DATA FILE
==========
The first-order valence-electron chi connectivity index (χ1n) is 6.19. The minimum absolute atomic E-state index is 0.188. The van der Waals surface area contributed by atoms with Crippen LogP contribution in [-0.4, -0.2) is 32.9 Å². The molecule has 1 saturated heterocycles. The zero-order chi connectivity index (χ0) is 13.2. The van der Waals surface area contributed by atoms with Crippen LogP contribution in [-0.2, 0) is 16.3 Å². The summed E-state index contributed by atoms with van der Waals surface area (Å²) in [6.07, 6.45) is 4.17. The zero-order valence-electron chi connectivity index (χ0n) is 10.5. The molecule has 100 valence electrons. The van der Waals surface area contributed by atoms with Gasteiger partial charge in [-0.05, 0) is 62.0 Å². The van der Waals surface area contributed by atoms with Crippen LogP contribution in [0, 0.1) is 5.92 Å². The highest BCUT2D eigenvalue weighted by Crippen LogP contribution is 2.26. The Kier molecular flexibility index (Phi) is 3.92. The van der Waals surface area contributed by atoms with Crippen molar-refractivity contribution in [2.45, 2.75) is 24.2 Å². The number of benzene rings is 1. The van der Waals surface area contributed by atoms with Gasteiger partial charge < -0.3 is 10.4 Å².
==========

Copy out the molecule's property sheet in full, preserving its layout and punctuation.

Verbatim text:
The first-order valence-electron chi connectivity index (χ1n) is 6.19. The minimum absolute atomic E-state index is 0.188. The van der Waals surface area contributed by atoms with Crippen LogP contribution in [-0.4, -0.2) is 32.9 Å². The molecule has 1 saturated heterocycles. The zero-order chi connectivity index (χ0) is 13.2. The van der Waals surface area contributed by atoms with Crippen LogP contribution in [-0.2, 0) is 16.3 Å². The summed E-state index contributed by atoms with van der Waals surface area (Å²) in [6.07, 6.45) is 4.17. The zero-order valence-electron chi connectivity index (χ0n) is 10.5. The molecule has 100 valence electrons. The van der Waals surface area contributed by atoms with Gasteiger partial charge in [-0.05, 0) is 62.0 Å². The van der Waals surface area contributed by atoms with Crippen LogP contribution in [0, 0.1) is 5.92 Å². The highest BCUT2D eigenvalue weighted by Crippen LogP contribution is 2.26. The Kier molecular flexibility index (Phi) is 3.92. The van der Waals surface area contributed by atoms with Crippen molar-refractivity contribution in [2.45, 2.75) is 24.2 Å². The number of benzene rings is 1. The van der Waals surface area contributed by atoms with Gasteiger partial charge < -0.3 is 10.4 Å².